Insular Designing

Treasures such as the Tara Brooch and the Lindisfarne Gospels, the earliest 'Celtic' crosses, and Anglo-Saxon poems belong to the 'Insular' tradition of art, evolved in ireland and England, seventh through tenth centuries.

What unites these superb creations is a shared method of designing: their forms are all generated as a coherent 'accumulated geometry.' With the simple tools of compass and straight-edge, and with profound understanding or proportion, the craftsmen created forms having perfect coherence and seamless resolution.

This site offers a practical guide to the designing of Insular art, in a combination of description of its tools and techniques and selected demonstrations of the creation of specific designs.

~ Robert D. Stevick



Only two tools are required, the compass and the straight-edge. They work on a flat surface (a plane).

Compass, also called a pair of compasses: Mechanically, this is nothing more than two members, usually called 'legs,' joined by a pivot, or hinge. The legs may be straight or curved or otherwise, so long as they are rigid. The joining may be at the ends of the legs, or at some point midway along their lengths. If midway, the compasses may be 'proportional,' the extensions at one end proportional to the extensions at the others.

Functionally, the compass is used for drawing circles or parts of circles ('arc'), and to 'take' measures. In drawing circles or portions of them, the end of one leg (its 'foot') is fixed in place, and the other end (the other 'foot') moves along a plane surface, marking its path. In taking measures, the feet of the compass are placed at the points to be measured.

Straight-edge: Mechanically, this is nothing more than a piece of flat material having one edge that is straight, that is to say, extending uniformly in a single direction.

Functionally, a straight-edge guides the path for a moving point for making the direct (shortest) path between two points.


The four common configurations pair up to a large extent with the materials and the contexts of the artifacts.

  • Circle: Typically brooches and bosses in metalwork have survived.
  • Ringed Cross: Stone sculptures or carvings most commonly survive, but the form is appropriate to bookart as well.
  • Rectangle: Illuminated 'carpet' pages in books are many; boxes made for book-shrines are few; the shape possibly is used in building design as well.
  • Lineal Extension: Narrative texts in verse are divided into sections of unequal and non-modular length (unlike 'stanzas').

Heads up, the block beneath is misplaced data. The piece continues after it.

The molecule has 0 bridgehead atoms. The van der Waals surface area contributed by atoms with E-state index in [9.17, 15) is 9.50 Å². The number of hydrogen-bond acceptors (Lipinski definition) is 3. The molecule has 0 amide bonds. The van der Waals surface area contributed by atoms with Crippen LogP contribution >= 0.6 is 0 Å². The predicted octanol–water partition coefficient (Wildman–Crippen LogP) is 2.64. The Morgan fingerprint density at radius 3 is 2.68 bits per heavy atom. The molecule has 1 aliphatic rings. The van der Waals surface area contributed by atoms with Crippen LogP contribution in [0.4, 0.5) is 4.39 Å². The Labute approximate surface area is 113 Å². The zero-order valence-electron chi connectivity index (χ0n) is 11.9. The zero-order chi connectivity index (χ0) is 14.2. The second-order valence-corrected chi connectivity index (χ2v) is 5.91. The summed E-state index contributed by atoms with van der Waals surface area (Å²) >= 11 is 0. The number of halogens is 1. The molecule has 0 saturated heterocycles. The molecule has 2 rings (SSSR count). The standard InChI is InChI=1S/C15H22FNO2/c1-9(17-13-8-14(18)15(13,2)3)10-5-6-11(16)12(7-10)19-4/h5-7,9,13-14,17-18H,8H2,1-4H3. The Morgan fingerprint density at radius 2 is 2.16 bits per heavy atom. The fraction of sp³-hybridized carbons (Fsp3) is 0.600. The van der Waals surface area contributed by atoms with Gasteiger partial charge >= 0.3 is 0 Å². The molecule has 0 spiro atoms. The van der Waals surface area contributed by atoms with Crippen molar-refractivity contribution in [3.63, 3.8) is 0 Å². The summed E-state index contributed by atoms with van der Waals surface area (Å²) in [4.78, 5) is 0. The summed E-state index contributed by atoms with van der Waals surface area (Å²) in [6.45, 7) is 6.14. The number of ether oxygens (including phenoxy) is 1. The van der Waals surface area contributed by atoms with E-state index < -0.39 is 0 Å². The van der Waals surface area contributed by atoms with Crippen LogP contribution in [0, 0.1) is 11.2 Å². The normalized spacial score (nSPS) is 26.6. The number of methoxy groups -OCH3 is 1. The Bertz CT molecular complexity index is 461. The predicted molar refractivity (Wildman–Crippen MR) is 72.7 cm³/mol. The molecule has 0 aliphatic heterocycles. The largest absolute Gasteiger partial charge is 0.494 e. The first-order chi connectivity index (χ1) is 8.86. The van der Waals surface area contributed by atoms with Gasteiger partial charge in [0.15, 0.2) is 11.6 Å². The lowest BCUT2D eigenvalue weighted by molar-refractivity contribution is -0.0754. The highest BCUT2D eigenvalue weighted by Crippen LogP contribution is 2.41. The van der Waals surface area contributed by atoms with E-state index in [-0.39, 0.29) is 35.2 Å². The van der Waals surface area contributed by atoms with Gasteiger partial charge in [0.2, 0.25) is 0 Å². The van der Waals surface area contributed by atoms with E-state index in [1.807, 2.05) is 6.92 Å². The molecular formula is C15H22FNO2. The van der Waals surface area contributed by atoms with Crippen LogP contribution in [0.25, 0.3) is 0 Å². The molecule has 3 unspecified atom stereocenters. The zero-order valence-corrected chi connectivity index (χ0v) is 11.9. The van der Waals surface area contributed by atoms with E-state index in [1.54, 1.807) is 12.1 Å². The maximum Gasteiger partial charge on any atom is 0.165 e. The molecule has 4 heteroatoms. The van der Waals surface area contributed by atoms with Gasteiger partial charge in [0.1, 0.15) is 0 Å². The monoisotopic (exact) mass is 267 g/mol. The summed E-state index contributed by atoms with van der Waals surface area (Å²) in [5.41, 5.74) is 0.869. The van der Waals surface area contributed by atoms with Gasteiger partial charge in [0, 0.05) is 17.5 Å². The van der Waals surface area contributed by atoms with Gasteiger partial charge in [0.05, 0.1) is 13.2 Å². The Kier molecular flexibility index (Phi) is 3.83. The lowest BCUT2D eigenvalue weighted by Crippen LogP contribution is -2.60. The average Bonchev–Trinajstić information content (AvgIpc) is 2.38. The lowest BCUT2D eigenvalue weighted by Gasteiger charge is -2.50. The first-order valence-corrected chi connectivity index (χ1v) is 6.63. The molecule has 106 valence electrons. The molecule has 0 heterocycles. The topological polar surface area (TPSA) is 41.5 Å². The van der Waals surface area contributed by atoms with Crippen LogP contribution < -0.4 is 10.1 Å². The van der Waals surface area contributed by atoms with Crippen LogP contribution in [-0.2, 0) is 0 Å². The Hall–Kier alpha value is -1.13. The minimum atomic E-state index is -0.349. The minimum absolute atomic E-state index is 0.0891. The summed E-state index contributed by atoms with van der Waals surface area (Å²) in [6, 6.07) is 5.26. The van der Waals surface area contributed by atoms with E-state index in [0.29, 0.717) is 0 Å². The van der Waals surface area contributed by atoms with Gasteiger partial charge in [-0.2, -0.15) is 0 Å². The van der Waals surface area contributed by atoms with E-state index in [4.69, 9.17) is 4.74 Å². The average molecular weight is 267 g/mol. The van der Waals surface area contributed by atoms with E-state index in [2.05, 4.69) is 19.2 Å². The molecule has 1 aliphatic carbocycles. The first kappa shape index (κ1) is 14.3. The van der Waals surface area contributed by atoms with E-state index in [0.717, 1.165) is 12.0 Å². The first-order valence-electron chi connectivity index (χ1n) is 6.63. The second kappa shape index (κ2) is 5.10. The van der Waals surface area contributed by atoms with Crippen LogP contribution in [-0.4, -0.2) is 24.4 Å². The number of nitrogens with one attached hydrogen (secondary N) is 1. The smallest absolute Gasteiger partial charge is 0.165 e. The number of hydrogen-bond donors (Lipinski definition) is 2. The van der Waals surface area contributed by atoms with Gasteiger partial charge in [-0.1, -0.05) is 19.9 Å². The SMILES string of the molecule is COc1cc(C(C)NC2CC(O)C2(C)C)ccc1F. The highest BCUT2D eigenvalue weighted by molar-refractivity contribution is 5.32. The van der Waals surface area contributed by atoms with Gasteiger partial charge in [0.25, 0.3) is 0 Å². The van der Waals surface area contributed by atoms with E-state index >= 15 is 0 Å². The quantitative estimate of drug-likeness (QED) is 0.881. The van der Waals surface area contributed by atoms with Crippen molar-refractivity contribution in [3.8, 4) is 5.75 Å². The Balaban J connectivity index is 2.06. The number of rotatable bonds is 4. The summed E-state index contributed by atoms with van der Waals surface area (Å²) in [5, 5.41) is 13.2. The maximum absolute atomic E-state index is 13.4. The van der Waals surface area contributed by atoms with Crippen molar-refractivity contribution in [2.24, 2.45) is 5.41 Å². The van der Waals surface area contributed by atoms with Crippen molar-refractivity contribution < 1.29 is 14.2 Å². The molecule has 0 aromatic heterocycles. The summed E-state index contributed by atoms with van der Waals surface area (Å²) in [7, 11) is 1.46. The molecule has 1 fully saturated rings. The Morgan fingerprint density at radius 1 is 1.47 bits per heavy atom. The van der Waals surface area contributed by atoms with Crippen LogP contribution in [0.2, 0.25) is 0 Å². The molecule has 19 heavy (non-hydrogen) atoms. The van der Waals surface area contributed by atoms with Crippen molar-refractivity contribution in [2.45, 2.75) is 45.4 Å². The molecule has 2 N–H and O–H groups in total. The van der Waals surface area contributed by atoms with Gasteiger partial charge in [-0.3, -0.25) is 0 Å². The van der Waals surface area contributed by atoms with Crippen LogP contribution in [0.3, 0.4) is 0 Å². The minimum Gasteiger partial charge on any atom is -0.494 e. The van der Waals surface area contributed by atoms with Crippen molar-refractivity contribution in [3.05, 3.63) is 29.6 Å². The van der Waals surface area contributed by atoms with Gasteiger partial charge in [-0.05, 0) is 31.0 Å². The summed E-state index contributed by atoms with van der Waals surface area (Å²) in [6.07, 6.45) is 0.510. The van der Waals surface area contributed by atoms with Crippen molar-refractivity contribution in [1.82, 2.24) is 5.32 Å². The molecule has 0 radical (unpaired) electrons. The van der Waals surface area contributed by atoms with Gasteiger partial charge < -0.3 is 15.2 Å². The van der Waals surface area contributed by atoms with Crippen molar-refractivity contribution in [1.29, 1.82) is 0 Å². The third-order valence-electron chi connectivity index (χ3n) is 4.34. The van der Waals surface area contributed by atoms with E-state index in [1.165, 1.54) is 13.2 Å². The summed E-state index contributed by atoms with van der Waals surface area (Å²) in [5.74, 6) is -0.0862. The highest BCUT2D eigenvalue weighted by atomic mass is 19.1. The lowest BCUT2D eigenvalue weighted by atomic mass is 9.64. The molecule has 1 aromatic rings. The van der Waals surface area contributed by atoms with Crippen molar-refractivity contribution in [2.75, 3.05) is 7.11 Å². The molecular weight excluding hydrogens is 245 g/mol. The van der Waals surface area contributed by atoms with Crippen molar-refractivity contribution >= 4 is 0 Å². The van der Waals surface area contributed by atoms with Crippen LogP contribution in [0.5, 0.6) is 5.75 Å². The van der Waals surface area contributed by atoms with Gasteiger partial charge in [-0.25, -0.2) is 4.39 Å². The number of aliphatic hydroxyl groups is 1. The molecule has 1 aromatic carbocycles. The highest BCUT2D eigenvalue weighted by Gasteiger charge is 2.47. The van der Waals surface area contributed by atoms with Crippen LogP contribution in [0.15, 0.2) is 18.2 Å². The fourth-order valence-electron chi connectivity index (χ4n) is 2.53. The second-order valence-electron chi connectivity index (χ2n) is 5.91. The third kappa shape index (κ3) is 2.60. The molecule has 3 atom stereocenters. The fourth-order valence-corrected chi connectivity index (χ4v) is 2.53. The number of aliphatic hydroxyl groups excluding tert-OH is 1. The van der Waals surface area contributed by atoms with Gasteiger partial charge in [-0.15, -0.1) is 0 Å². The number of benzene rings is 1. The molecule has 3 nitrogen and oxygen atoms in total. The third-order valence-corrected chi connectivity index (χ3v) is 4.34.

Three of these—circle, ringed cross, and rectangle—are configurations constructed on a plane surface (two-dimensional). All three can be seen. The configuration of segmented lineal extensions (one-dimensional) cannot be seen, even if the segmentations themselves are a conspicuous visual part of the text; it can be recognized only in the relations among the counts of metrical lines in the segments.

All four configurations depend for their creation or their development on setting lines at right angles. That is obvious in the rectangle forms and the crosses (ringed and otherwise). In the circular designs and lineal extension plans it may not appear in structural lines: but it always appears in the sources of the ratios among the lengths and the distancing of the principal lines.


The ratios which govern the finest Insular designs incorporate integers 1 and 2 together with 'geometric' measures produced with 1 and 2 in right-angle configurations - √2, √3, √5

How these ratios are set up in Insular designing is the key to understanding the coherence of the designs. They are described and illustrated in detail with the Guide.


Here in old-fashioned print format is a practical guide to the Coherent Geometry of Insular Art. Sections 3 and 4 - Setting the Ratios, and Creating the Designs - are essentially demonstrations. Sections 1, 2, and 5 give some background to understanding the nature of Insular designing.


  1. Proem
  2. Inventory of Essentials
  3. Setting the Basic Ratios
  1. Creating Coherent Geometrical Designs
  2. Some Retrospective Observations


Tara Brooch (QuickTime)

Dunadd Motif-piece (QuickTime)

Design Method Demonstration for Lunula (QuickTime)

Guthlac A, Commodular Relations Among the Parts (QuickTime)

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